Hemisphere of the Old World, Andreas Cellarius

Hemisphere of the Old World 1660

The Ptolemaic hypothesis, demonstrating the planetary motions, Andreas Cellarius

The Ptolemaic hypothesis, demonstrating the planetary motions 1660

Harmonia Macrocosmica Plate 15 — Opposition and Conjunction of the Planets, Andreas Cellarius

Harmonia Macrocosmica Plate 15 — Opposition and Conjunction of the Planets 1660

The Sun in an eccentric orbit without epicycles, Andreas Cellarius

The Sun in an eccentric orbit without epicycles 1660

The Revolution of the Sun around the Earth, Andreas Cellarius

The Revolution of the Sun around the Earth 1660

The Moon in an eccentric orbit with epicycles, Andreas Cellarius

The Moon in an eccentric orbit with epicycles 1660

The varying phases and appearances of the Moon, Andreas Cellarius

The varying phases and appearances of the Moon 1660

The Ptolemaic Cosmography, Andreas Cellarius

The Ptolemaic Cosmography 1660

Harmonia Macrocosmica Plate 20 — Mars, Jupiter & Saturn, Andreas Cellarius

Harmonia Macrocosmica Plate 20 — Mars, Jupiter & Saturn 1660

Harmonia Macrocosmica Plate 21 — Venus and Mercury, Andreas Cellarius

Harmonia Macrocosmica Plate 21 — Venus and Mercury 1660

Harmonia Macrocosmica Plate 22 — First Hemisphere, Andreas Cellarius

Harmonia Macrocosmica Plate 22 — First Hemisphere 1660

Harmonia Macrocosmica Plate 23 — Second Hemisphere, Andreas Cellarius

Harmonia Macrocosmica Plate 23 — Second Hemisphere 1660

Harmonia Macrocosmica Plate 24 — Northern Stellar Hemisphere, Andreas Cellarius

Harmonia Macrocosmica Plate 24 — Northern Stellar Hemisphere 1660

Harmonia Macrocosmica Plate 25 — Celestial and Terrestrial Hemispheres, Andreas Cellarius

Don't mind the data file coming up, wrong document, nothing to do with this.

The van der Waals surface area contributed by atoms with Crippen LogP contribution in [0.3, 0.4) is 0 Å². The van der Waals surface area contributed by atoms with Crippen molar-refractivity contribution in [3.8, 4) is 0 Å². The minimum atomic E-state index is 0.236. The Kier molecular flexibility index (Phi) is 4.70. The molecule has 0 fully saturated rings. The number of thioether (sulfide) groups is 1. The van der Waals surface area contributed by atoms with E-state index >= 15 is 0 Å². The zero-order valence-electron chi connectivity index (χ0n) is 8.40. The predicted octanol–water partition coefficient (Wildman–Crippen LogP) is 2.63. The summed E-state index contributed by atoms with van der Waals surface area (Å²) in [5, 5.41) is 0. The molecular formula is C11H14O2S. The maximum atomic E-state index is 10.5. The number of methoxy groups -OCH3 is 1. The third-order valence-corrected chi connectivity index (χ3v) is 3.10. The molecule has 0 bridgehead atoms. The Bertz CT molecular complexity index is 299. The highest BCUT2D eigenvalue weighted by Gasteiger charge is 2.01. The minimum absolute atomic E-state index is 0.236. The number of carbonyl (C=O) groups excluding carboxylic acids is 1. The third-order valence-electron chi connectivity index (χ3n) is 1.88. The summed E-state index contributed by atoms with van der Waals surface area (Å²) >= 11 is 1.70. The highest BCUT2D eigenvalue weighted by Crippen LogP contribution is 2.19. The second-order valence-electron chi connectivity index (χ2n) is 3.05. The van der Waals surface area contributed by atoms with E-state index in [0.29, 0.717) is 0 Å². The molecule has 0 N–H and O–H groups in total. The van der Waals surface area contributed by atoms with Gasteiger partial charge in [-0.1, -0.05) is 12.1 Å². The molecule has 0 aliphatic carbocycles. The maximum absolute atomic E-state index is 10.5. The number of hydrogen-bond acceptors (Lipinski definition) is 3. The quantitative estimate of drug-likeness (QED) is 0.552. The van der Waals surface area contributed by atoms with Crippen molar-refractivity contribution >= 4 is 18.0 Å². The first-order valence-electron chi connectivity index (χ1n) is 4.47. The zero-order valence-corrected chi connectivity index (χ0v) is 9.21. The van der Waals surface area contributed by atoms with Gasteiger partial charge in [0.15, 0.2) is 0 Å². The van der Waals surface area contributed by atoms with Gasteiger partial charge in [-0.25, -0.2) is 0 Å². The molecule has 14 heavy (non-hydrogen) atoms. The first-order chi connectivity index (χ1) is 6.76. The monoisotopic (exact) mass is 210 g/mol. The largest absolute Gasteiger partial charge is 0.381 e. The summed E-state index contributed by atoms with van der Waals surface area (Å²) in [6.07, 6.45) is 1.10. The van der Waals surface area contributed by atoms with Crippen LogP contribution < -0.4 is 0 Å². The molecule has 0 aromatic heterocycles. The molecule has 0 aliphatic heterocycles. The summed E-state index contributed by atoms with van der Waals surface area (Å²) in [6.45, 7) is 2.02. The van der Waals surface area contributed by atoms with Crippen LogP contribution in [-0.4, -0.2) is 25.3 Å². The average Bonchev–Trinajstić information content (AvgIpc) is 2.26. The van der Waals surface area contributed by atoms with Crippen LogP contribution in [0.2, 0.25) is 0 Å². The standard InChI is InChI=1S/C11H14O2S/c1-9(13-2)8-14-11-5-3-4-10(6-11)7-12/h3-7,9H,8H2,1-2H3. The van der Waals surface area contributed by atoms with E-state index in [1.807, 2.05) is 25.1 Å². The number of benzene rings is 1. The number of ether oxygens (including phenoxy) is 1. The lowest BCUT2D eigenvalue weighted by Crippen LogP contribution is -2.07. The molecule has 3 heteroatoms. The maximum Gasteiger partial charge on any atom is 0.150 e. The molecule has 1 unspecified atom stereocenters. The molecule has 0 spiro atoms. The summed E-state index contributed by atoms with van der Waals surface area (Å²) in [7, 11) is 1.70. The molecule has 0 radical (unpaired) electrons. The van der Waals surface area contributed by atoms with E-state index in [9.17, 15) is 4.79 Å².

Harmonia Macrocosmica Plate 25 — Celestial and Terrestrial Hemispheres 1660

Harmonia Macrocosmica Plate 26 — Northern Stellar Hemisphere, Andreas Cellarius

Harmonia Macrocosmica Plate 26 — Northern Stellar Hemisphere 1660

The Southern Stellar Hemisphere, Andreas Cellarius

The Southern Stellar Hemisphere 1660

Harmonia Macrocosmica Plate 28 — Southern Hemisphere, Andreas Cellarius

Harmonia Macrocosmica Plate 28 — Southern Hemisphere 1660

Harmonia Macrocosmica Plate 29 — Southern Stellar and Terrestrial Hemisphere, Andreas Cellarius

Harmonia Macrocosmica Plate 29 — Southern Stellar and Terrestrial Hemisphere 1660

Planetary Orbits Encompassing the Earth, Andreas Cellarius

Planetary Orbits Encompassing the Earth 1660

The Copernicus Planisphere, Andreas Cellarius

The Copernicus Planisphere 1660

The Copernican World System, Andreas Cellarius

The Copernican World System 1660

The Tycho Brahe Planisphere, Andreas Cellarius

The Tycho Brahe Planisphere 1660

Harmonia Macrocosmica Plate 7 — Brahe's Construction of the World, Andreas Cellarius

Harmonia Macrocosmica Plate 7 — Brahe's Construction of the World 1660

The Planisphere of Aratus, Andreas Cellarius

The Planisphere of Aratus 1660

Harmonia Macrocosmica Plate 9 — Brahe’s Altitudes of the Planets, Andreas Cellarius

Harmonia Macrocosmica Plate 9 — Brahe’s Altitudes of the Planets 1660